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Toastmasters tackle Glossophobia

The Grand Cayman Toastmasters Club meets on Thursday nights at the Chamber of Commerce offices in Governor’s Square. It aims to train members in all the skills associated with public speaking.

Advanced Toastmaster Annick Jackman introduced the evening’s activities – a series of speeches from members, followed by a process of assessment and critiquing by other members – by reminding members of the club motto: “For better listening, better thinking, and
better speaking.”

The “Word of the Day,” was “Obsession,” and Toastmaster Kimberly Parker told a funny story about a dive trip with Carson, an unusual friend with a very unusual obsession.

Carson caused a buzz among the rest of very-masculine diving friends when he appeared out of the water with blue toenails, exclaiming, “‘What other colour would be appropriate for a scuba diving vacation?’” Ms. Parker said.

Later, when Carson and Kimberly were alone, there was another revelation when Kimberly’s new dive buddy told her that he was obsessed about his other life – posing as “Heather the Mermaid,” complete with tail and long blonde wig.

Toastmaster Anna Clarke was next, speaking on the topic of indoor air pollutants that, according to the USA’s Environmental Protection Agency, had been found to be several times higher than the levels outside.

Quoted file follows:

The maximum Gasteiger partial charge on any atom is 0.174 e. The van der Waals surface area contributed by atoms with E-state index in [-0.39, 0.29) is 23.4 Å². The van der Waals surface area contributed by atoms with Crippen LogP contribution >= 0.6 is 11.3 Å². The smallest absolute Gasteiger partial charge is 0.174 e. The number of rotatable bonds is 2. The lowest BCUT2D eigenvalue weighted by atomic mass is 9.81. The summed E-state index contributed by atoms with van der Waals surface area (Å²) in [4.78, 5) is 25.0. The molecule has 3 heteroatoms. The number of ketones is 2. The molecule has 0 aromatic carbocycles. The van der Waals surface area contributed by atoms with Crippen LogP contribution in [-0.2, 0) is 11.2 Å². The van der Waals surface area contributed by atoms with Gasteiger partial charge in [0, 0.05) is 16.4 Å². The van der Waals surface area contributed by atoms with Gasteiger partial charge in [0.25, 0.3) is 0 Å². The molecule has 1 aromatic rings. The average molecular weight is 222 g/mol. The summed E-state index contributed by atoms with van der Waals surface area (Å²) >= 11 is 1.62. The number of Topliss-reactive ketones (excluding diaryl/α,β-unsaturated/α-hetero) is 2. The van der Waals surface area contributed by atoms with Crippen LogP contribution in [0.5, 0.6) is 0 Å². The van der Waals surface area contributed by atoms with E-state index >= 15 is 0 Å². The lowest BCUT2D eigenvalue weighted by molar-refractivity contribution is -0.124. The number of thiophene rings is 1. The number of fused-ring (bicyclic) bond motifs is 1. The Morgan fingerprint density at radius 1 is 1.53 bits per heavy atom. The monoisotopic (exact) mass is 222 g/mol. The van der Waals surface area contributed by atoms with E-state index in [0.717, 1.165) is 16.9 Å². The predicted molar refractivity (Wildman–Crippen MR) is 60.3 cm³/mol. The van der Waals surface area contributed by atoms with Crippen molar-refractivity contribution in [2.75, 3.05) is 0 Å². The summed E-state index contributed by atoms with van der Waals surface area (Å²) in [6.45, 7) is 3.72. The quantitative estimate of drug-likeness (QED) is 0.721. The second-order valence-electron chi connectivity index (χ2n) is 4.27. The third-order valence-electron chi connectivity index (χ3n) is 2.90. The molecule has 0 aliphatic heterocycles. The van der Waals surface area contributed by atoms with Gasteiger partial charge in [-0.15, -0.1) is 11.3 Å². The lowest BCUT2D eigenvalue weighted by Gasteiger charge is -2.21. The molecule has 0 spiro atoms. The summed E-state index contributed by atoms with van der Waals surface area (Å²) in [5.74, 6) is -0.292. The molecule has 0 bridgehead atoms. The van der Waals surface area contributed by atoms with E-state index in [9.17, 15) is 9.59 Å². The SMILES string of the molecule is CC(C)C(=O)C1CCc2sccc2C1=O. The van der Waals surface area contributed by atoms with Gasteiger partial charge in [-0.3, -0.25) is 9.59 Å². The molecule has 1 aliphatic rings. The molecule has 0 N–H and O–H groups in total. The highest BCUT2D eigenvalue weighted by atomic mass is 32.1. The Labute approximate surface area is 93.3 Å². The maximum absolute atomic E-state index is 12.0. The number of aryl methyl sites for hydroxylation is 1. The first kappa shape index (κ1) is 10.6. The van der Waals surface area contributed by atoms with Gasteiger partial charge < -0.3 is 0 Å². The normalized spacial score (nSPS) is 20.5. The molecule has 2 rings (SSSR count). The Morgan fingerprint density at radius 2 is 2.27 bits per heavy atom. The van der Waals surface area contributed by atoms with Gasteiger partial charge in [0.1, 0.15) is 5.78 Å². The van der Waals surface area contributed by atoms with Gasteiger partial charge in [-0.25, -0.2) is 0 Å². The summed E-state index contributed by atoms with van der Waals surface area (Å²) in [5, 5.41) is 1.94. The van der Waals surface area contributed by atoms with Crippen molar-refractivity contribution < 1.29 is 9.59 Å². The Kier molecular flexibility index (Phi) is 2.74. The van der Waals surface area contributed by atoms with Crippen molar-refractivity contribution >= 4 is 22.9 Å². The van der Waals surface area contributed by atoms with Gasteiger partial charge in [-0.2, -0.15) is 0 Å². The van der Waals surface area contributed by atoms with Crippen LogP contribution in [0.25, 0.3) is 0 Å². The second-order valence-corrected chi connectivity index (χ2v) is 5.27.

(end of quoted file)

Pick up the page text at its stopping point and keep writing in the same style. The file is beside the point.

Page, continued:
Shoe soles were a source of indoor pollutants, she said, as they carried all kinds of bacteria and mold spores into the home.

Toastmaster Abraham Matthew spoke on the topic of Glossophobia – the fear of speaking in public which was considered to be the most common of all phobias. Also, it was typically those gifted with good public speaking and communication skills who typically got promoted above those who had good technical skills, he said, and that was a very practical reason to attend the
Toastmasters club.

Toastmaster Jackie Morris presented the next section, during which Toastmaster members were picked to speak on a surprise topic without any chance of preparation, something that most people were particularly scared of. But Ms. Morris had some sound advice: “Do the thing you fear most and the death of fear is certain,” she said, quoting from Mark Twain.

Miss Cayman contestant, Samantha Widmer was asked to speak on the topic, “What aspect of your personality would allow you to survive a catastrophe?”

“If I was faced with a catastrophe, such as an earthquake, I would encourage those around me to be hopeful, and to think about the future,” she said.

Toastmaster Noel Wallace was asked, “What is the biggest lie you’ve ever told?”

He answered by saying that people might be disturbed that, as “a man of the cloth, he had told a big lie, and then went on to describe many different aspects of Italian culture instead.

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